I'll just make my opinions known and say that this is possibly my favorite String Quartet from the latter half of the 19th century, and one of the true gems of the quartet repertoire. Since I discovered it about a month ago, I've been blown away. It's incomprehensible to me that it is not better known, and this might provide ground for an interesting discussion about how the "canon" is formed and what constitutes it. Because if ever a non-Beethoven or Haydn quartet nominates inclusion in "the canon," it's this one IMO. Perhaps it's just too symphonic, too big for its britches, to appeal to most, and too unwieldy to be adopted into the regular rotation of quartet groups, but even if you just listen once this week, I won't be offended (Merl, control yourself! My streaming service shows 13 recordings, but all that richness might take a toll...) In terms of sheer compositional wizardry and intellect, this is one of the most stunning achievements of chamber music, and I also happen to find it excruciatingly beautiful. Someone recently posted an article on the main forum opining that Brahms is "cursed" by his craftsmanship, which leaves no room for authentic emotions. Though I totally disagree, I understand how one could apply that philosophy to this work too. And I also sympathize with Roger Scruton's epithet of "unctuous narcissism" to describe this composer (he was talking about the Piano Quintet, but that can easily be applied here as well). But I think this quartet fits the purposes of this thread perfectly, and I think it will inspire some truly vibrant discussion.

    I've heard the Juilliard and Ysaÿe recordings so far. The Juilliard seems to be the "classic" account, but I may prefer the latter for their opulent tone and willingness to indulge in old-fashioned mannerisms without disturbing the natural flow. A quartet can do little else than dig their bows into those heavenly, long-spun proto-Tristan endless melodies in the first and third movements, and just roll up their sleeves and go for broke in the finale, and hope that's enough to persuade an audience of the work's genius.
    "If we understood the world, we would realize that there is a logic of harmony underlying its manifold apparent dissonances." - Jean Sibelius

    "Art is an attempt to transport into a limited quantity of matter, modeled by man, an image of the infinite beauty of the entire universe." - Simone Weil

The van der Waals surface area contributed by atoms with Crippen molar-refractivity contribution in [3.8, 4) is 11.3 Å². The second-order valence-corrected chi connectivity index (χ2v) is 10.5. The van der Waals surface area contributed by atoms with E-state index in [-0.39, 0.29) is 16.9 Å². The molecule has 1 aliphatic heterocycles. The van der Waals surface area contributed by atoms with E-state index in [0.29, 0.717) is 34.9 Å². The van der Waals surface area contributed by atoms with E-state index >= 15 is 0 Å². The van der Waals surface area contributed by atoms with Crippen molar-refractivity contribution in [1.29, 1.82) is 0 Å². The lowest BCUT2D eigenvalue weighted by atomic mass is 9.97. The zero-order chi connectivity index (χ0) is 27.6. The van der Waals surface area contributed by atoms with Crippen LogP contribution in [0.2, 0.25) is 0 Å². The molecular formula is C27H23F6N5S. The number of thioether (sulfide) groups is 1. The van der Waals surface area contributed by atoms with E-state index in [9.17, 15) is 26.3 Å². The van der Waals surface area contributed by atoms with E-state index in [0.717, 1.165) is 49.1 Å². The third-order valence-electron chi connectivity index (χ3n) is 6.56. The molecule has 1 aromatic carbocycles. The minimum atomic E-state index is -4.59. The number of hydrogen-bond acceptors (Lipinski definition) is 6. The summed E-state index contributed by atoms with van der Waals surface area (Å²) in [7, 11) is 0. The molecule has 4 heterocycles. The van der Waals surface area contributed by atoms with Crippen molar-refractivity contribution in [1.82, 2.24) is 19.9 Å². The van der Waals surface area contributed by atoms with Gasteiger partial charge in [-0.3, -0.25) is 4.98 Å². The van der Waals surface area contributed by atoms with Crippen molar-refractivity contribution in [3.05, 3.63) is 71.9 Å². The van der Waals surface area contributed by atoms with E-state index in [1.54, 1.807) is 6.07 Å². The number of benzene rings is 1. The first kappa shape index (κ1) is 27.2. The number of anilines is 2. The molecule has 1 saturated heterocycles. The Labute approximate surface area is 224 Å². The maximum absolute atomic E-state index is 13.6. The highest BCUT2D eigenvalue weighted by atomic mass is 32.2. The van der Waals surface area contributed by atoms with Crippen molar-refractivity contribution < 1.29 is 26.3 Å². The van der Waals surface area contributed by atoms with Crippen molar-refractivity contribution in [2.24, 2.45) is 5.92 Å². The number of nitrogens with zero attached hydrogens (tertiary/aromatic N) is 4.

"Ceaseless work, analysis, reflection, writing much, endless self-correction, that is my secret." - Johann Sebastian Bach

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  19. #3341
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    ACB: Love this selection! I have a recording by the Dante Quartet. I would agree with you that it has one foot in Germany and the other in France. The German foot might be a little heavier with this composer. His Piano Quintet and Violin Sonata are among the best of their genres.
    Last edited by SearsPoncho; Jun-27-2021 at 14:19.
    "It should have worked." - Arthur Carlson

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  21. #3342
    Senior Member starthrower's Avatar
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    I'm in the middle of gorging on a blueberry pancake so I clicked on the first YT upload which is by the Petersen Quartet. Romantic music was my first love and like many others I heard the famous Symphony in D early on and I'm still somewhat of a Franck fan. But I had not listened to the string quartet. It sounds beautiful so far.

    “Now it is not good for the Christian’s health to hustle the Aryan brown,
    “For the Christian riles, and the Aryan smiles and he weareth the Christian down;
    “And the end of the fight is a tombstone white with the name of the late deceased,
    “And the epitaph drear: ‘A Fool lies here who tried to hustle the East’.”

    - Rudyard Kipling

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  23. #3343
    Senior Member Merl's Avatar
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    Good choice, ACB. This is a quartet that I enjoy but has never broken into the top 20 of my fave quartets. Perhaps repeated exposure may help. I have a few recordings and the Dante recording is currently in the car (paired with the Faure SQ). Here's a list of 24 but I probably left a few off.

    IMG_20210627_142943.jpg

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  25. #3344
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    I listened to the Gewandhaus Quartet recording. What a gorgeous work - from start to finish! The first movement might be indebted to Beethoven by its breadth and formal ambition but it is steeped in a melodic sonority "totalement non-germanique et totalement subjugante". I do share your reticence about the famous d minor symphony, which I never quite warmed to despite trying to many times. This quartet is a marvel. Why is it not more frequently played? Despite its length I find it has great variety and the entire work has a richness in its chords I have never heard in any string quartet before. Maybe that's why members of an orchestra are particularly suited to playing this.

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  27. #3345
    Senior Member starthrower's Avatar
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    I suppose the quartet is overshadowed by the quintet? I looked it up in my Third Ear guide and all they had to say about it was "ponderous and not on the same level as the quintet." However they did recommend the Julliard recording. I have it playing now and it sounds more like a quartet compared to the heavy organ / orchestra vibe I got from the Petersen Quartet.
    “Now it is not good for the Christian’s health to hustle the Aryan brown,
    “For the Christian riles, and the Aryan smiles and he weareth the Christian down;
    “And the end of the fight is a tombstone white with the name of the late deceased,
    “And the epitaph drear: ‘A Fool lies here who tried to hustle the East’.”

    - Rudyard Kipling